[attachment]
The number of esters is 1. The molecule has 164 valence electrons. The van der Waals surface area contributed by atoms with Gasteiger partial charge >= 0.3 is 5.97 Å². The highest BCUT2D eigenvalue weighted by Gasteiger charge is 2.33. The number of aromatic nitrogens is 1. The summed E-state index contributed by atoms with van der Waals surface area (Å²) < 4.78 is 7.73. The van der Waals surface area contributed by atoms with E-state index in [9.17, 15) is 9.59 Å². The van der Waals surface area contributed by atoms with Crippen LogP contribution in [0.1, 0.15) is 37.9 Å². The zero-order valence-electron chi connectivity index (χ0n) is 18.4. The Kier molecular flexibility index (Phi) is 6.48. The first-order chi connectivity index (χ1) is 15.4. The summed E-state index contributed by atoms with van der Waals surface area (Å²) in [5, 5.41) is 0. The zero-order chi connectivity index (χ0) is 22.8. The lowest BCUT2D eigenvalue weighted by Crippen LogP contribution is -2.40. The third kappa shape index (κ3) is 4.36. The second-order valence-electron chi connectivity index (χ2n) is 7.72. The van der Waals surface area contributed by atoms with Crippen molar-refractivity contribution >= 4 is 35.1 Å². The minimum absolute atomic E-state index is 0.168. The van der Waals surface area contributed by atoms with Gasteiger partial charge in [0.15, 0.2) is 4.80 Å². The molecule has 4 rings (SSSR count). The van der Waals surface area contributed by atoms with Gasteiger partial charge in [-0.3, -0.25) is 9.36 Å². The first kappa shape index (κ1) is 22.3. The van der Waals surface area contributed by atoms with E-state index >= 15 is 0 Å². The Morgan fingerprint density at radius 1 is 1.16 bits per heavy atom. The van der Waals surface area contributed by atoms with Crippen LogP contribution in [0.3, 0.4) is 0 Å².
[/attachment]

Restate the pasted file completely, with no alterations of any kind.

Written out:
The number of esters is 1. The molecule has 164 valence electrons. The van der Waals surface area contributed by atoms with Gasteiger partial charge >= 0.3 is 5.97 Å². The highest BCUT2D eigenvalue weighted by Gasteiger charge is 2.33. The number of aromatic nitrogens is 1. The summed E-state index contributed by atoms with van der Waals surface area (Å²) < 4.78 is 7.73. The van der Waals surface area contributed by atoms with E-state index in [9.17, 15) is 9.59 Å². The van der Waals surface area contributed by atoms with Crippen LogP contribution in [0.1, 0.15) is 37.9 Å². The zero-order valence-electron chi connectivity index (χ0n) is 18.4. The Kier molecular flexibility index (Phi) is 6.48. The first-order chi connectivity index (χ1) is 15.4. The summed E-state index contributed by atoms with van der Waals surface area (Å²) in [5, 5.41) is 0. The zero-order chi connectivity index (χ0) is 22.8. The lowest BCUT2D eigenvalue weighted by Crippen LogP contribution is -2.40. The third kappa shape index (κ3) is 4.36. The second-order valence-electron chi connectivity index (χ2n) is 7.72. The van der Waals surface area contributed by atoms with Crippen molar-refractivity contribution >= 4 is 35.1 Å². The minimum absolute atomic E-state index is 0.168. The van der Waals surface area contributed by atoms with Gasteiger partial charge in [0.15, 0.2) is 4.80 Å². The molecule has 4 rings (SSSR count). The van der Waals surface area contributed by atoms with Gasteiger partial charge in [-0.3, -0.25) is 9.36 Å². The first kappa shape index (κ1) is 22.3. The van der Waals surface area contributed by atoms with E-state index >= 15 is 0 Å². The Morgan fingerprint density at radius 1 is 1.16 bits per heavy atom. The van der Waals surface area contributed by atoms with Crippen LogP contribution in [0.3, 0.4) is 0 Å².